As the Boston Globe recently observed, the awarding of the 2028 Olympics to Los Angeles reminds us of our own tumultuous and controversial bid for the 2024 games.  One of the benefits of that bid is our city would have been pushed to rethink how to make better use of key parcels throughout the city. As the Globe noted, there is certainly no reason why we can’t engage in such a process anyway, which is what Mayor Martin Walsh is trying to do with his ambitious Imagine Boston 2030 plan.

Imagine Boston 2030 is a program designed to reach out to residents across the city of Boston and gather input on how to expand opportunity for residents, sustain a dynamic economy, enhance quality of life, and put actions in place to prepare for climate change.

Some 15,000 residents have participated over the past two years, and the final plan was released last month. It represents Mayor Walsh’s vision for the city of Boston over the next decade as it accommodates more jobs and a larger population. The plan encompasses a range of topics including affordable housing, education, jobs and the economy, health and safety, energy and the environment, and open space, among others.

The plan has several elements that are critical for developers and builders, notably its call for investment in six neighborhoods: Sullivan Square, Fort Point Channel, Suffolk Downs, Readville, Beacon Yards and Newmarket and Widett Circle, which had already been marked for redevelopment had the Olympic bid gone through. It also includes substantial plans for the Shawmut Peninsula, Fairmount Corridor and the waterfront.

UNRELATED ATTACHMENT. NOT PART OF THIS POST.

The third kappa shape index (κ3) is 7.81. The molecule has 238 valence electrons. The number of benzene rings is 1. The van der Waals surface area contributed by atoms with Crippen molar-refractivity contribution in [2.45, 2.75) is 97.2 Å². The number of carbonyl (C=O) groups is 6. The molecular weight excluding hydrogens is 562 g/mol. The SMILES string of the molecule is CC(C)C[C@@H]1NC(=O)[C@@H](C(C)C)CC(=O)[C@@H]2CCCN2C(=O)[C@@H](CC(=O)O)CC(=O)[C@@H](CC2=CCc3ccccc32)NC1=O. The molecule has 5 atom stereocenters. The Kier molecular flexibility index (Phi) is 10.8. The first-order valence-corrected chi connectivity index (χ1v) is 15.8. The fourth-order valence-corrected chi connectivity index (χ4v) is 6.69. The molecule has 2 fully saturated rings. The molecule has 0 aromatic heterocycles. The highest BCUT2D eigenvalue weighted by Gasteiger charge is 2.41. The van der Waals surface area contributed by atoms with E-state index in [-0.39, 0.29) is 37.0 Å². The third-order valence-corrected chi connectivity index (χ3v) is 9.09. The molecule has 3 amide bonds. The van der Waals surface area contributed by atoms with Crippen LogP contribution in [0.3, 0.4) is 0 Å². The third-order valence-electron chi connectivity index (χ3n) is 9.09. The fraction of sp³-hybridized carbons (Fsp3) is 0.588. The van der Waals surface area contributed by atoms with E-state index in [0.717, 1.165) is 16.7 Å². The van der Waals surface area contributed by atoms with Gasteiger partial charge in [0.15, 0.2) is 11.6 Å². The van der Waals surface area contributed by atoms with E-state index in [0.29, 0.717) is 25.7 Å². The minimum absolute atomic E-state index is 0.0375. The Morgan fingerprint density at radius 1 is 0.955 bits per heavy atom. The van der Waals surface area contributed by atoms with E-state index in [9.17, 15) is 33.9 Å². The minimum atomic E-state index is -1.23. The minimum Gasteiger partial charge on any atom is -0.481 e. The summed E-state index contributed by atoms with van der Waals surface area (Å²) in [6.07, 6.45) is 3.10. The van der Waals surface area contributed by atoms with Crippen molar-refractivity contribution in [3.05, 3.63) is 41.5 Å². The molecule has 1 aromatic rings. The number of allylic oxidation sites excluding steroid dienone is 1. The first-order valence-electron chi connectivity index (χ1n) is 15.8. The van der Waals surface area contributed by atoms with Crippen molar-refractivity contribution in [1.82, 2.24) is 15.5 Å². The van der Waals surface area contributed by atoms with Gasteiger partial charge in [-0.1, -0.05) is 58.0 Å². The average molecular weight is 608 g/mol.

The major themes in each case were to capitalize on public transit, create more open space and encourage walking and biking by improving upon the streets, as well as develop additional mixed-use buildings and strengthen industrial uses. At the same time, the plan is an attempt to anticipate a population boom in the city, as it is expected to rise from its current population of 656,000 up to 724,000 by 2030.

The Imagine Boston plan includes a commitment by the city to invest $2.08 billion in capital over the next five years to key development initiatives.  About 77 percent of the city’s funds are already allocated for projects already underway, but much of it is still for the six neighborhoods targeted in the report.

For example, the Shawmut Peninsula will receive $20 million for improvements to make the area more walkable and bikeable. Sullivan Square will see a $14.8 million investment for a redesign of Rutherford Ave addressing climate, transportation and congestion, and a $165 million investment for the North Washington Street Bridge. Fort Point Channel will be allocated $4.2 million for the South Bay Harbor Trail to connect parts of the city. Readville will see a $1.4 million investment for Wolcott Square traffic signal improvements. And $7 million will go toward Martin’s Park to invest in open spaces for kids and families on the waterfront.

Not only that, but Widett Circle, which had been in the plans for redevelopment in preparation for the Olympics, is also in Mayor Walsh’s plans in Imagine Boston 2030. Part of his vision for this area is to preserve its critical industrial uses and enhance its connection to neighboring areas through housing growth and transit-oriented jobs.

Though the city is no longer in the running for an Olympic bid, it is still possible to accomplish many of the infrastructure changes that would have come with it. With the structure put in place outlining the key areas to be addressed from now until 2030, Boston is poised to continue its development into a dynamic economy with an enhanced quality of life for all residents.